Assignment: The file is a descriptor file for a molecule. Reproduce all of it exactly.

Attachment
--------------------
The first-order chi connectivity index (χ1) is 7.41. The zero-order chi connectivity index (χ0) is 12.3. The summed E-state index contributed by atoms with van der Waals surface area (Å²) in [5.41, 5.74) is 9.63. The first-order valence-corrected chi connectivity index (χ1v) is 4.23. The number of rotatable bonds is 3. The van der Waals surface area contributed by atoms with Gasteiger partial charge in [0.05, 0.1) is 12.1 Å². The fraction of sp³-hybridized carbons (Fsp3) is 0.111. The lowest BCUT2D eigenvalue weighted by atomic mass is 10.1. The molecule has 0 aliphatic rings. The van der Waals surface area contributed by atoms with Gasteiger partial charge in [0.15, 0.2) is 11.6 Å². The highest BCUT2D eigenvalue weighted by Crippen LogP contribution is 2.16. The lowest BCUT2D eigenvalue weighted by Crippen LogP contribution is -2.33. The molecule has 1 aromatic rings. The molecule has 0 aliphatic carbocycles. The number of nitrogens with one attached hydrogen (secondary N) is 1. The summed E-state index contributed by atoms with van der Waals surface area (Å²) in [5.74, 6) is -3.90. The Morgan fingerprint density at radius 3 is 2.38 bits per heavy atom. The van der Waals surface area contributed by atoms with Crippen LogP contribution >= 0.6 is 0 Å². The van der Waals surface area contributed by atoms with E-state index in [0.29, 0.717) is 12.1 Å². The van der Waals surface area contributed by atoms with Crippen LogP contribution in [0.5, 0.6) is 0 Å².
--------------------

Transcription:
The first-order chi connectivity index (χ1) is 7.41. The zero-order chi connectivity index (χ0) is 12.3. The summed E-state index contributed by atoms with van der Waals surface area (Å²) in [5.41, 5.74) is 9.63. The first-order valence-corrected chi connectivity index (χ1v) is 4.23. The number of rotatable bonds is 3. The van der Waals surface area contributed by atoms with Gasteiger partial charge in [0.05, 0.1) is 12.1 Å². The fraction of sp³-hybridized carbons (Fsp3) is 0.111. The lowest BCUT2D eigenvalue weighted by atomic mass is 10.1. The molecule has 0 aliphatic rings. The van der Waals surface area contributed by atoms with Gasteiger partial charge in [0.15, 0.2) is 11.6 Å². The highest BCUT2D eigenvalue weighted by Crippen LogP contribution is 2.16. The lowest BCUT2D eigenvalue weighted by Crippen LogP contribution is -2.33. The molecule has 1 aromatic rings. The molecule has 0 aliphatic carbocycles. The number of nitrogens with one attached hydrogen (secondary N) is 1. The summed E-state index contributed by atoms with van der Waals surface area (Å²) in [5.74, 6) is -3.90. The Morgan fingerprint density at radius 3 is 2.38 bits per heavy atom. The van der Waals surface area contributed by atoms with Crippen LogP contribution >= 0.6 is 0 Å². The van der Waals surface area contributed by atoms with E-state index in [0.29, 0.717) is 12.1 Å². The van der Waals surface area contributed by atoms with Crippen LogP contribution in [0.5, 0.6) is 0 Å².